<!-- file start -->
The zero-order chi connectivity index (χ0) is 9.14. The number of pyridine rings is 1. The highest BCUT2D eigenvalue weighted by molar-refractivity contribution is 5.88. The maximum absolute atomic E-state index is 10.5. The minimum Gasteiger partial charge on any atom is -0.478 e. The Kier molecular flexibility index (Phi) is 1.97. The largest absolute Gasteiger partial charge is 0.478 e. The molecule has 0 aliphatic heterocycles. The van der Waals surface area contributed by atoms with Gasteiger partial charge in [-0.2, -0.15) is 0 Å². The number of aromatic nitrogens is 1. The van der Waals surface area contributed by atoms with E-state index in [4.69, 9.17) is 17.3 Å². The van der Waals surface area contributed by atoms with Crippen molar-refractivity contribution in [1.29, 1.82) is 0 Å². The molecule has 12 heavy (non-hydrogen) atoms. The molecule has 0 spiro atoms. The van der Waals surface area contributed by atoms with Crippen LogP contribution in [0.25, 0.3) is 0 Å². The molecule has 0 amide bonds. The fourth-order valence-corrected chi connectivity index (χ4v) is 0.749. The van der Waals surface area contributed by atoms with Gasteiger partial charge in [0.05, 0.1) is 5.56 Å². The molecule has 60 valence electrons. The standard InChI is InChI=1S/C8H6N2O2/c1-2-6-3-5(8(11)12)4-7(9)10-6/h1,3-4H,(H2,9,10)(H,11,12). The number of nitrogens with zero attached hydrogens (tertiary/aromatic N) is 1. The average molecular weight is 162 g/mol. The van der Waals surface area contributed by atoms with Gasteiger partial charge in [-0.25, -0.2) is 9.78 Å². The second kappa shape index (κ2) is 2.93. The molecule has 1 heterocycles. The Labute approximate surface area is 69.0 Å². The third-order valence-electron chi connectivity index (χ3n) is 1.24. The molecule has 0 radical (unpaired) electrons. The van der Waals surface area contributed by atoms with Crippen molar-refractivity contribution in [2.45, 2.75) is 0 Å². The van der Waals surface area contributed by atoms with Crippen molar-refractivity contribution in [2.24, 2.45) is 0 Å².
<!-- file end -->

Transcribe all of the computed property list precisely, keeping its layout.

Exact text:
The zero-order chi connectivity index (χ0) is 9.14. The number of pyridine rings is 1. The highest BCUT2D eigenvalue weighted by molar-refractivity contribution is 5.88. The maximum absolute atomic E-state index is 10.5. The minimum Gasteiger partial charge on any atom is -0.478 e. The Kier molecular flexibility index (Phi) is 1.97. The largest absolute Gasteiger partial charge is 0.478 e. The molecule has 0 aliphatic heterocycles. The van der Waals surface area contributed by atoms with Gasteiger partial charge in [-0.2, -0.15) is 0 Å². The number of aromatic nitrogens is 1. The van der Waals surface area contributed by atoms with E-state index in [4.69, 9.17) is 17.3 Å². The van der Waals surface area contributed by atoms with Crippen molar-refractivity contribution in [1.29, 1.82) is 0 Å². The molecule has 12 heavy (non-hydrogen) atoms. The molecule has 0 spiro atoms. The van der Waals surface area contributed by atoms with Crippen LogP contribution in [0.25, 0.3) is 0 Å². The molecule has 0 amide bonds. The fourth-order valence-corrected chi connectivity index (χ4v) is 0.749. The van der Waals surface area contributed by atoms with Gasteiger partial charge in [0.05, 0.1) is 5.56 Å². The molecule has 60 valence electrons. The standard InChI is InChI=1S/C8H6N2O2/c1-2-6-3-5(8(11)12)4-7(9)10-6/h1,3-4H,(H2,9,10)(H,11,12). The number of nitrogens with zero attached hydrogens (tertiary/aromatic N) is 1. The average molecular weight is 162 g/mol. The van der Waals surface area contributed by atoms with Gasteiger partial charge in [-0.25, -0.2) is 9.78 Å². The second kappa shape index (κ2) is 2.93. The molecule has 1 heterocycles. The Labute approximate surface area is 69.0 Å². The third-order valence-electron chi connectivity index (χ3n) is 1.24. The molecule has 0 radical (unpaired) electrons. The van der Waals surface area contributed by atoms with Crippen molar-refractivity contribution in [2.45, 2.75) is 0 Å². The van der Waals surface area contributed by atoms with Crippen molar-refractivity contribution in [2.24, 2.45) is 0 Å².